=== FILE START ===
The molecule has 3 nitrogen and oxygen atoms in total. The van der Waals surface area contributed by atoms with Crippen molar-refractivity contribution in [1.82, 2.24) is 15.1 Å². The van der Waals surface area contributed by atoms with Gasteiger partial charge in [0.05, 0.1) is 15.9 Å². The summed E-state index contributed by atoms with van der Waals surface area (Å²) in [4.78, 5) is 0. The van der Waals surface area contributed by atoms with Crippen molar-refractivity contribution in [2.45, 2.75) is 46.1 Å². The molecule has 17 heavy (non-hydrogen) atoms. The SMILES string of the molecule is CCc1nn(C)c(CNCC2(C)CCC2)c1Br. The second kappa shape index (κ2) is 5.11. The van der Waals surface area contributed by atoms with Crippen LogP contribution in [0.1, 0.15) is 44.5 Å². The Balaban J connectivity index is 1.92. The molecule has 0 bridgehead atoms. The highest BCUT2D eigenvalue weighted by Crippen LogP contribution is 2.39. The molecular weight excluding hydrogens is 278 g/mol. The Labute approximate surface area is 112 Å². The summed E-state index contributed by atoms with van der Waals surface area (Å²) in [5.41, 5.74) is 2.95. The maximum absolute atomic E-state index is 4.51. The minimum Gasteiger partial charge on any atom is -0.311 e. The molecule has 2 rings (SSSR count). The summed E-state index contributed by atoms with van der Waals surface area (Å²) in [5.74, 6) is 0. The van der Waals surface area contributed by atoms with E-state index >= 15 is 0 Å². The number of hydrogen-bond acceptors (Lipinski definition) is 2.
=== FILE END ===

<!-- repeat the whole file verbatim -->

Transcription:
The molecule has 3 nitrogen and oxygen atoms in total. The van der Waals surface area contributed by atoms with Crippen molar-refractivity contribution in [1.82, 2.24) is 15.1 Å². The van der Waals surface area contributed by atoms with Gasteiger partial charge in [0.05, 0.1) is 15.9 Å². The summed E-state index contributed by atoms with van der Waals surface area (Å²) in [4.78, 5) is 0. The van der Waals surface area contributed by atoms with Crippen molar-refractivity contribution in [2.45, 2.75) is 46.1 Å². The molecule has 17 heavy (non-hydrogen) atoms. The SMILES string of the molecule is CCc1nn(C)c(CNCC2(C)CCC2)c1Br. The second kappa shape index (κ2) is 5.11. The van der Waals surface area contributed by atoms with Crippen LogP contribution in [0.1, 0.15) is 44.5 Å². The Balaban J connectivity index is 1.92. The molecule has 0 bridgehead atoms. The highest BCUT2D eigenvalue weighted by Crippen LogP contribution is 2.39. The molecular weight excluding hydrogens is 278 g/mol. The Labute approximate surface area is 112 Å². The summed E-state index contributed by atoms with van der Waals surface area (Å²) in [5.41, 5.74) is 2.95. The maximum absolute atomic E-state index is 4.51. The minimum Gasteiger partial charge on any atom is -0.311 e. The molecule has 2 rings (SSSR count). The summed E-state index contributed by atoms with van der Waals surface area (Å²) in [5.74, 6) is 0. The van der Waals surface area contributed by atoms with E-state index >= 15 is 0 Å². The number of hydrogen-bond acceptors (Lipinski definition) is 2.